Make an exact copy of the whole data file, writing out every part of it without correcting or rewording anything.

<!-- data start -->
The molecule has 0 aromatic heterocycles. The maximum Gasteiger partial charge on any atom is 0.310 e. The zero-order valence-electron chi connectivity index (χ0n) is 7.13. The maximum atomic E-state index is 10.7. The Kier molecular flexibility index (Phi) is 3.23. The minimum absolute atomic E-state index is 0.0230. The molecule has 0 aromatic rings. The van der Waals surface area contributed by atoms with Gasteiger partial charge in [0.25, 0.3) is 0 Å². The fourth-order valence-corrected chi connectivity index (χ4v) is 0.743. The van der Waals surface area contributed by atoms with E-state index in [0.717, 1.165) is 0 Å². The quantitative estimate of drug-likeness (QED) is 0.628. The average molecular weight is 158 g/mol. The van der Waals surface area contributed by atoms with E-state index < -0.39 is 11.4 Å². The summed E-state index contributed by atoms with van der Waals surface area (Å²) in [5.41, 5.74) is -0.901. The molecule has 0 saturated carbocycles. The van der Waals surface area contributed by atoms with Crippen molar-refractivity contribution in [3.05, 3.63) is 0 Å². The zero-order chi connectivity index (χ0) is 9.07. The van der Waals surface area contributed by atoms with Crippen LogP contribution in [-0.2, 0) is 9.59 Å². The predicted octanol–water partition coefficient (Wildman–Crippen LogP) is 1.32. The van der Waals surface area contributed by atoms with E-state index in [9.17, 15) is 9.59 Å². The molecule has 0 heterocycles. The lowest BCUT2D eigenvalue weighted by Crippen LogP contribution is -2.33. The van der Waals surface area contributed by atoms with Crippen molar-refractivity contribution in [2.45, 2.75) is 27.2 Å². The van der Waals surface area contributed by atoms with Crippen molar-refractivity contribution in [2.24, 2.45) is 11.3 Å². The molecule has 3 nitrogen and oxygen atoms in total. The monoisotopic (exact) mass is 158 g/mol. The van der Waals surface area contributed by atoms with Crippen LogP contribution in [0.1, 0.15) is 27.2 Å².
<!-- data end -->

The molecule has 0 aromatic heterocycles. The maximum Gasteiger partial charge on any atom is 0.310 e. The zero-order valence-electron chi connectivity index (χ0n) is 7.13. The maximum atomic E-state index is 10.7. The Kier molecular flexibility index (Phi) is 3.23. The minimum absolute atomic E-state index is 0.0230. The molecule has 0 aromatic rings. The van der Waals surface area contributed by atoms with Gasteiger partial charge in [0.25, 0.3) is 0 Å². The fourth-order valence-corrected chi connectivity index (χ4v) is 0.743. The van der Waals surface area contributed by atoms with E-state index in [0.717, 1.165) is 0 Å². The quantitative estimate of drug-likeness (QED) is 0.628. The average molecular weight is 158 g/mol. The van der Waals surface area contributed by atoms with E-state index < -0.39 is 11.4 Å². The summed E-state index contributed by atoms with van der Waals surface area (Å²) in [5.41, 5.74) is -0.901. The molecule has 0 saturated carbocycles. The van der Waals surface area contributed by atoms with Crippen molar-refractivity contribution in [3.05, 3.63) is 0 Å². The zero-order chi connectivity index (χ0) is 9.07. The van der Waals surface area contributed by atoms with Crippen LogP contribution in [-0.2, 0) is 9.59 Å². The predicted octanol–water partition coefficient (Wildman–Crippen LogP) is 1.32. The van der Waals surface area contributed by atoms with E-state index in [9.17, 15) is 9.59 Å². The molecule has 0 heterocycles. The lowest BCUT2D eigenvalue weighted by Crippen LogP contribution is -2.33. The van der Waals surface area contributed by atoms with Crippen molar-refractivity contribution in [2.45, 2.75) is 27.2 Å². The van der Waals surface area contributed by atoms with Crippen molar-refractivity contribution in [2.24, 2.45) is 11.3 Å². The molecule has 3 nitrogen and oxygen atoms in total. The monoisotopic (exact) mass is 158 g/mol. The van der Waals surface area contributed by atoms with Crippen LogP contribution in [0.1, 0.15) is 27.2 Å².